Wednesday, September 10, 2014

Philatelic Phantoms: The Haunted Canada Collection

Canada has its own share of urban legends and spooky folklore, and sometimes even our own government entities like to celebrate this fact. On June 13th, 2014 (a Friday, of course!), Canada Post unveiled its latest set of spooky stamps, and being the collector that I am, I had to purchase at least part of the wide range of offerings. It's called the "Haunted Canada Collection," and although it's not quite as quirky as their "Haunted Stamp House" from 1997, it's still a worthwhile investment for those who are interested in such homegrown horrors.

Central to this collection are five ghost tales from across the country: the Ghost Bride (Alberta), St. Louis Ghost Train (Saskatchewan), Fort George (Ontario), Count of Frontenac (Quebec), and the Burning Ship of Northumberland Strait (the Maritimes). The tri-fold display opens to reveal short blurbs about each legend, and includes one sample of each stamp--which are digitally printed and have a luminous sheen (this looks really cool, but unfortunately doesn't reproduce well when scanned). The set also includes a special 25-cent piece from the Canadian Mint, which features a lenticular image of the Ghost Bride; when tilted, her eyes open and close! This coin was available for purchase directly from the Mint, but as of this writing, it's sold out.

Here's a detailed look at each stamp, which were designed by Lionel Gadoury with illustrations by Sam Weber (the text is courtesy of Canada Post):

The Ghost Bride of the Fairmont Banff Springs Hotel

Built in Alberta in 1888, the Fairmont Banff Springs Hotel's paranormal offering includes the mysterious missing Room 873, a headless bagpiper seen roaming the halls, and Sam, the ghostly bellhop. But its most haunting tale originates in the 1920s, when on her wedding day, a bride caught the heel of her shoe on the long train of her dress and tumbled down the stairs to a tragic end. There are reports of noises from the vacant bridal suite, and a figure with a long, flowing dress descending from the stairs.

St. Louis Ghost Train

For more than 80 years, on an old rail bed north of St. Louis, Saskatchewan, a ghostly glowing light has appeared out of nowhere. Believers claim it's the ghost of along dead CNR conductor who literally lost his head back in the 1920s to a passing train, while examining the tracks with his lantern.

Despite the fact that the rail line was closed and tracks were removed, locals will tell you that the blazing Ghost Train of St. Louis can still be seen almost every night.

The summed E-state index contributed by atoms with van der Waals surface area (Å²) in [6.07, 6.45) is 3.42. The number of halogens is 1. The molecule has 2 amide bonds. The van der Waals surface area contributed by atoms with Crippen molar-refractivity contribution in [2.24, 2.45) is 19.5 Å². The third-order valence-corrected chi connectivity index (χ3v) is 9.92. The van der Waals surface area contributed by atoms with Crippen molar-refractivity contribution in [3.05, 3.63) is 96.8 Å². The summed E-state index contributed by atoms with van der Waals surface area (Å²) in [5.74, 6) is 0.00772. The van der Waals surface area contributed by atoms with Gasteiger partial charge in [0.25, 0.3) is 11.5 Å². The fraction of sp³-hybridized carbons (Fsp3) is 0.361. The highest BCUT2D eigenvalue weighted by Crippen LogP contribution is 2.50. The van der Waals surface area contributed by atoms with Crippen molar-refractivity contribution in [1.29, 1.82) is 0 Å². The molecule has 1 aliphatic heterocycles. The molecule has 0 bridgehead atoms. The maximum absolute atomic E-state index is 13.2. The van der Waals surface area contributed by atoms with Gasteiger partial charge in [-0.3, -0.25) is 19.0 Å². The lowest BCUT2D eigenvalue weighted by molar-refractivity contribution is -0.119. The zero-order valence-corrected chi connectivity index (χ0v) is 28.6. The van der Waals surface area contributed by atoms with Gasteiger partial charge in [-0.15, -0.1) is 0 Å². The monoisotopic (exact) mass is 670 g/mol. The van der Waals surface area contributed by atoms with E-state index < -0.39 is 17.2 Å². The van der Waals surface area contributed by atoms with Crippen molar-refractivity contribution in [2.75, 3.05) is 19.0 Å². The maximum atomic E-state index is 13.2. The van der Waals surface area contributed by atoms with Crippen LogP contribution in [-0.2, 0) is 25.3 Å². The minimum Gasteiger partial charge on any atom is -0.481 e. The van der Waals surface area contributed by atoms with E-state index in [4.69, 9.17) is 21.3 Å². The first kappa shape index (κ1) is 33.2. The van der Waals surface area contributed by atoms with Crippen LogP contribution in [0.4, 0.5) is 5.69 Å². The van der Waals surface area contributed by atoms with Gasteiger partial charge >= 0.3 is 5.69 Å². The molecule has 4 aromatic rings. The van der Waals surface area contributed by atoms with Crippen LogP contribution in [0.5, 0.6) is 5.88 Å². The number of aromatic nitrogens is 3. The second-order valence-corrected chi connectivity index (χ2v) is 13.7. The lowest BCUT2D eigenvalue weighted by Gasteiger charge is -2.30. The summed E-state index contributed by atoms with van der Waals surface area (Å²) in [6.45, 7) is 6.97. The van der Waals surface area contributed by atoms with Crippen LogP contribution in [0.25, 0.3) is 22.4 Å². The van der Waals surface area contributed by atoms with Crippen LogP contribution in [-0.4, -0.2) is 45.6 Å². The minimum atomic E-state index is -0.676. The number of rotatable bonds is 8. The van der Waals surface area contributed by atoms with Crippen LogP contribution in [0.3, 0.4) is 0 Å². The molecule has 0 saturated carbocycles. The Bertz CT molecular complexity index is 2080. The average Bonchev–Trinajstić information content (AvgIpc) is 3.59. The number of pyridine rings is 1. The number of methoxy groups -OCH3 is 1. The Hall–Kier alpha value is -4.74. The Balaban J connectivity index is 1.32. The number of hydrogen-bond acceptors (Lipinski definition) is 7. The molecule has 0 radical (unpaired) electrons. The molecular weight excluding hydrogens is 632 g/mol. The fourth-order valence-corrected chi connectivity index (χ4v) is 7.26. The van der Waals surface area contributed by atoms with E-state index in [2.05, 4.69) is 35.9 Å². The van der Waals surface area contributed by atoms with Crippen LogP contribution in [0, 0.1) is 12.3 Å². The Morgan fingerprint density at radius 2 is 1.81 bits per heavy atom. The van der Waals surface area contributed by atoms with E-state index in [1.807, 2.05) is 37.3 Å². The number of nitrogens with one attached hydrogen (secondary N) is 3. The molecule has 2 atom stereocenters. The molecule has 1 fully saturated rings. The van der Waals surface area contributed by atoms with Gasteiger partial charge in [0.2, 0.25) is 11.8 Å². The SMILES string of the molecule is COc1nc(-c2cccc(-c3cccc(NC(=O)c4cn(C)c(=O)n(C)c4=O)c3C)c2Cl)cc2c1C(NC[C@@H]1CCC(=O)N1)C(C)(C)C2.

Château Frontenac Hotel

The castle-like Fairmont Château Frontenac Hotel, built in 1893 by William Van Horne (General Manager of the Canadian Pacific Railway), is said to be one of Quebec's most haunted sites. The hotel's most famous--and active--otherworldly resident is French Governor Louis de Buade, Count of Frontenac, for whom the hotel is named. He has been spotted dressed in his 17th century garb, wandering the hotel halls, sitting on windowsills or floating through the ballroom--and apparently he gets agitated when renovations occur.

Fort George

Built by the British in the late 1790s, Niagara-on-the-Lake's Fort George was key to British defences, and headquarters for the British Army during the War of 1812. It was also once occupied by the enemy, and the site of some of that war's bloodiest battles.

A young soldier is said to haunt the barracks' top floor. A mysterious young woman brushes her hair then disappears into a mirror in the officer's quarters, and a ghostly little girl follows tour groups--one daring to take the hand of a guide.

Northumberland Strait

With more than 4,500 shipwrecks in the Northumberland Strait, which flows between Prince Edward Island to the north and New Brunswick and Nova Scotia to the south, it's a water grave for countless seafarers.

For the past 200 years, locals have claimed to see a burning ship in the strait. On several occasions, onlookers have tried to rescue the ship, thinking it real and on fire. But as soon as the would-be rescuers come close, the ship disappears into the mist.

Interesting, eh? There are also several other items available for purchase in this collection, including: a set of five, postage-paid postcards; a souvenir sheet official first day cover (OFDC), with the cancellation site of Gorrie, Ontario; and a booklet of 10 domestic stamps (which can be purchased at any post office).

Haunted Canada: Souvenir Sheet Official First Day Cover (OFDC)

The good thing about buying this online, directly from Canada Post, is that domestic shipping is free! What's even better is that this is the first of a three-year series that will showcase some of Canada's most interesting ghost stories. To keep up with the latest spooky offerings from Canada Post, I suggest bookmarking

For those interested in finding out more about these legends, or even visiting the sites themselves, here's a list of related links:

Here are some more scans of the collection:


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